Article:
——-XXX—–
    Financial advice
    Boys and girls, I have been buying $x.00 shares of pfizer, every month for the past 10 years. I also reinvest the dividends. Look up DRIP

    Like

  • Hal that happen about three years ago
    Medical marijuana and other stock options some of which were in Pharmaceutical
    These past months were not easy
    However i took his advice with a view of change coming from USA election which would accelerate the stock market
    Patience seems has its benefits

    Like

  • It is times like these where BU can be of better service educating readers on things financial and benefits
    Instead of using political rabbit holes to cover govt failures
    Govt spent millions importing COVID
    Presently spending millions to stop community spread which govt imported
    Then we have a bunch of dunderheads clapping about no community spread when had not for govt importing COVID barbados would have zero cases and zero deaths
    So far what are the financial benefits from this great govt policy
    Zero as in Nada
    God bless us and protected barbados from the virus setting us apart in safety from the international countries who have suffered economically along with huge death rate
    But what does govt do defy the goodness of God open up its borders let the virus in then spends millions to control the virus
    Meanwhile back to a reality that is attacking our social environment is our health system in need of help
    QEH is on life support
    Crime and violence at runaway speed and the people suffering in hushed silence
    Just imagine what those millions spent on COVId could have done with an interest to be of benefit to barbados
    Here i am eyeballing bridgetown suffering from a dreaded disease of economic and social neglect
    So sad.

    Like

  • I hear you Mariposa. This government was the last in the Caribbean to refuse egress to cruise ships. The Barbados government was determined to retain this trade; that it gave permission to the cruise industry to use its waters as a holding port.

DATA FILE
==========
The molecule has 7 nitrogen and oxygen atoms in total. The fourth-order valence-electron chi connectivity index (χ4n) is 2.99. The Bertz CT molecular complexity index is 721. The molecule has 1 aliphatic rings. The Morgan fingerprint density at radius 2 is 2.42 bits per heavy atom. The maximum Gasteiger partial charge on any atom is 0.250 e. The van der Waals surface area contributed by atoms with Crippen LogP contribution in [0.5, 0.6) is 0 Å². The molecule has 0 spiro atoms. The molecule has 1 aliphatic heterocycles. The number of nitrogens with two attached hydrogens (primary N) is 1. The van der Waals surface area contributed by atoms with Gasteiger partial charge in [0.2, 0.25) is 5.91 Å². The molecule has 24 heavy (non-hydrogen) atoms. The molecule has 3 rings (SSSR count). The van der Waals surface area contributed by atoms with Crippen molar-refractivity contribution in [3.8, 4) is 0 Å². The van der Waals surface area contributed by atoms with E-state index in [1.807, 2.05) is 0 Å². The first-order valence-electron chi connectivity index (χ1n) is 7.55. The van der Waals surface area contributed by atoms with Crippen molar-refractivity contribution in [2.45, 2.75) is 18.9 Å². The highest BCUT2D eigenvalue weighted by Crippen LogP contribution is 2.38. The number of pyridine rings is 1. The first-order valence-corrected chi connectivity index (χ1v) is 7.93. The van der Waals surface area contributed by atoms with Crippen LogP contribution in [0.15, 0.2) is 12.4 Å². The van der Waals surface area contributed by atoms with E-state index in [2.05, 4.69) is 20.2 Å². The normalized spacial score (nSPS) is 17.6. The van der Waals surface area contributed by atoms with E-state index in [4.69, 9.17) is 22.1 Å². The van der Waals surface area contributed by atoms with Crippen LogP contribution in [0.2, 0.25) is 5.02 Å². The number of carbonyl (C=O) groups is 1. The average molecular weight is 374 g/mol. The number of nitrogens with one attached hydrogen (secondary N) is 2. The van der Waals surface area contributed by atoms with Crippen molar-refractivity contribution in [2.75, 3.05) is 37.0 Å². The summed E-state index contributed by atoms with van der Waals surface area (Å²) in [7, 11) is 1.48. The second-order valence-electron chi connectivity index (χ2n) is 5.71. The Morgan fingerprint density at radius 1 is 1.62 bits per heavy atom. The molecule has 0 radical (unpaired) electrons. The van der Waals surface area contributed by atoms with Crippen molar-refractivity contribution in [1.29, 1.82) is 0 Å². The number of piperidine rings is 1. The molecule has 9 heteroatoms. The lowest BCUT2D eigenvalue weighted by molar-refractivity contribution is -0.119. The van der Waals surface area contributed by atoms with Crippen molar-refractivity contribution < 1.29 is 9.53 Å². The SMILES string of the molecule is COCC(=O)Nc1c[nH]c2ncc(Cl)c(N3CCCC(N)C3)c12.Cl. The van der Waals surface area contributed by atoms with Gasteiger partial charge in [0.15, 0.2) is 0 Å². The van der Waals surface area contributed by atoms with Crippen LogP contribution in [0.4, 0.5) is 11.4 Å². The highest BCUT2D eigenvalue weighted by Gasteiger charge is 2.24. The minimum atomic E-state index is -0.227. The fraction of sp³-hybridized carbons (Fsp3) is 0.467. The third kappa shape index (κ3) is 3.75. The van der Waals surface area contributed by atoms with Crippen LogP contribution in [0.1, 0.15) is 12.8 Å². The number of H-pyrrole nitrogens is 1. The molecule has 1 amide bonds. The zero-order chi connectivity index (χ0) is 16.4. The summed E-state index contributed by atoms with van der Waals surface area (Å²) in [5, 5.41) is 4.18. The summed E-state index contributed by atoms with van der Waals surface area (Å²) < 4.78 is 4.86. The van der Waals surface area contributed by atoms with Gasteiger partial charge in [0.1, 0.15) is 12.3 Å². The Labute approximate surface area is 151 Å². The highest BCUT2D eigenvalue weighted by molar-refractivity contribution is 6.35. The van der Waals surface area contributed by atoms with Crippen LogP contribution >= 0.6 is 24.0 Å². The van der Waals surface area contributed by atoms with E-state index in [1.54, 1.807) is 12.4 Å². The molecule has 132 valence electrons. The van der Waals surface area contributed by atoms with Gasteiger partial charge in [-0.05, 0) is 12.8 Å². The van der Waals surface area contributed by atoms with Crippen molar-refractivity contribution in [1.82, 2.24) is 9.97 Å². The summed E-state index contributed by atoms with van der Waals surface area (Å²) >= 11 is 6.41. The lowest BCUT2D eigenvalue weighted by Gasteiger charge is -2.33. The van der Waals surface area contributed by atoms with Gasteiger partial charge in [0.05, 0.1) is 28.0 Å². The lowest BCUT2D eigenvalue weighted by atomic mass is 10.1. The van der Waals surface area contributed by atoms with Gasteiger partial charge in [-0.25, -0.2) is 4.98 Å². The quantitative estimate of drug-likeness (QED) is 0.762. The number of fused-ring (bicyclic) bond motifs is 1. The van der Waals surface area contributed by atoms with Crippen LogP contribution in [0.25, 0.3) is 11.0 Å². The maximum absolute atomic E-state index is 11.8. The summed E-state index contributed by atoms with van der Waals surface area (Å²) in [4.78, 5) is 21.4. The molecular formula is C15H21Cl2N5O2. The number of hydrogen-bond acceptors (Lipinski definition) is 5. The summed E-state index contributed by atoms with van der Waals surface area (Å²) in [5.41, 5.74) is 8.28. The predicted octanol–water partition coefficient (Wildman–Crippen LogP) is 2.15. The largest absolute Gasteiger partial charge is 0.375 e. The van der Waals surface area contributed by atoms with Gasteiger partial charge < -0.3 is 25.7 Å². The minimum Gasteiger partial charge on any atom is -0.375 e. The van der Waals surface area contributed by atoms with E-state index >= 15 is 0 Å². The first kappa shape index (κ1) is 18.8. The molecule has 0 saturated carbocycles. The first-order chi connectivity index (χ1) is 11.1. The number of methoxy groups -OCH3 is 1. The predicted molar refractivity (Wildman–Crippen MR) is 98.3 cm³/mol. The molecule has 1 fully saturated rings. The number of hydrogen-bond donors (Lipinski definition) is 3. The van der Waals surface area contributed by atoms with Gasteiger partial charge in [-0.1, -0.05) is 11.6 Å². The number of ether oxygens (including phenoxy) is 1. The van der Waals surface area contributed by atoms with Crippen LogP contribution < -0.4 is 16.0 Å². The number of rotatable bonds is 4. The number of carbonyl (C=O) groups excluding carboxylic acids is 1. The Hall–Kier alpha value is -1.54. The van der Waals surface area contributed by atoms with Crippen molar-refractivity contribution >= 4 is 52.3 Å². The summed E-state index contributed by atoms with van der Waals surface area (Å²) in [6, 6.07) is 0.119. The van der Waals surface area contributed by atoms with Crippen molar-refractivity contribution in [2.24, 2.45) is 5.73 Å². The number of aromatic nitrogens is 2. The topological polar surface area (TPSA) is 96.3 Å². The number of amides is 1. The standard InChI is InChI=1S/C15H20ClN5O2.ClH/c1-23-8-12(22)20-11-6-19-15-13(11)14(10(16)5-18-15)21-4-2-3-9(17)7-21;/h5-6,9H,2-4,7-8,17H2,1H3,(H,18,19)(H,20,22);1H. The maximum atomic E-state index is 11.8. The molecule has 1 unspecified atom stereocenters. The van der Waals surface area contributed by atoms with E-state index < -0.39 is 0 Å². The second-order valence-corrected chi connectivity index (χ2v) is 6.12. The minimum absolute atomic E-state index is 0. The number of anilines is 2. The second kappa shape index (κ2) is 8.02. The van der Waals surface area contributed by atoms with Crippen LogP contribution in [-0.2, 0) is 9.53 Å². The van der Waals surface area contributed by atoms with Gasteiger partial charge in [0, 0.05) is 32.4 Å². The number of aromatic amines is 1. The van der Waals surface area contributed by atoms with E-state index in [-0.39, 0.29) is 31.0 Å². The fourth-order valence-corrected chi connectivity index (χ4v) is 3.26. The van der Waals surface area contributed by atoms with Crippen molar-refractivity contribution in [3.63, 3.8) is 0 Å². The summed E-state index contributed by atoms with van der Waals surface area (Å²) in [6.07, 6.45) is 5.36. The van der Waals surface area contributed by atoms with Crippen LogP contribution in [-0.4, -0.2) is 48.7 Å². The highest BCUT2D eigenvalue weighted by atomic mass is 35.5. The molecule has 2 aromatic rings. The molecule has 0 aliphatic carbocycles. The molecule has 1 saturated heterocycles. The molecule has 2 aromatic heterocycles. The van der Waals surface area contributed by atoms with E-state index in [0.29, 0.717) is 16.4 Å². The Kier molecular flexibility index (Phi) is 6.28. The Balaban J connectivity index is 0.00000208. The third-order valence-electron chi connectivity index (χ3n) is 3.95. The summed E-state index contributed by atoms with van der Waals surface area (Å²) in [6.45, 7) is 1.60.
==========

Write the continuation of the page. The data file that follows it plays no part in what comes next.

It is a pity that our government invested so much time and energy in this risky adventure. One of the large UK corporate accountancy firms stated, yesterday, that the tourist industry would take four years to restore itself; if they reinvented themselves.

    It is a crying shame that this Mia has clung to a declining industry since March, instead of looking at a host of other areas of our economy which may have had an immediate and positive impact on our economy.

    The elephant in the room is Covid-19. Should we remain loyal to the industry and accept that it will bring certain death to the masses.

    Like

  • TlSN
    I can bet that the millions behind COVID to save the tourist industry could have spent rebuilding baxter Rd and Nelson St and surrounding environs of bridgetown from downtown and along baystreet
    Investing money which would have put locals back to work with a vision in mind that when Covid is under control world wide the finishing projects would incorporate to be a mixture of tourism and local business helping to rebuild the economy as well as socially along with generating more jobs on sustainable level long term
    But No. Where there is no vision the people fail.

    Like

  • @ Mariposa

    Your infrastructural plan is better economics than anything proposed by Persaud and his gang or the overpaid ones at Cave Hill. This is the reason why you are constantly attacked.
    Tell your opponents to discuss the economic proposals instead of waffle; you are on a winner. Great stuff.

    Like

  • Hal can u imagine how many unemployed would be working presently
    Not to mention the end result of a beautiful welcoming bridgetown having a healthy economical theme which saves local business and place barbados. social enviroment amongst one of the worlds best

    A picture to die for

    Like

  • @ Mariposa

    I am afraid I can. It is macroeconomics 101. What is more, government would not have to borrow to carry out that work. They can print the money; the only risk will be asset price inflation. That can be avoided by removing that liquidity from the system.
    Even Persaud should know that. What about the post office/credit union bank we were told about in the 52-page, near-three hour Queen’s Speech On September 15? Bds$100m of the $300m given to bail out the badly managed, family-owned hotels would have been better spent funding the balance sheet bank. But, black Bajans may benefit from any such development. That cannot work in Mottley’s narrow world.
    Where is the White Paper? When are they going to start public discussions? Or are they, as usual, just going to publish a Bill?

    Like

  • @ Hal,
    I see that St Lucia received 3 flights today from North America.

    By the way did you see Steve McQueen’s small axe production on the BBC: The Mangrove Nine. It was explosive. The acting was superb. Let’s hope that we will finally see more of these productions that concentrates on the Caribbean presence in the UK from the fifthties to the eighties. There are so many stories to tell.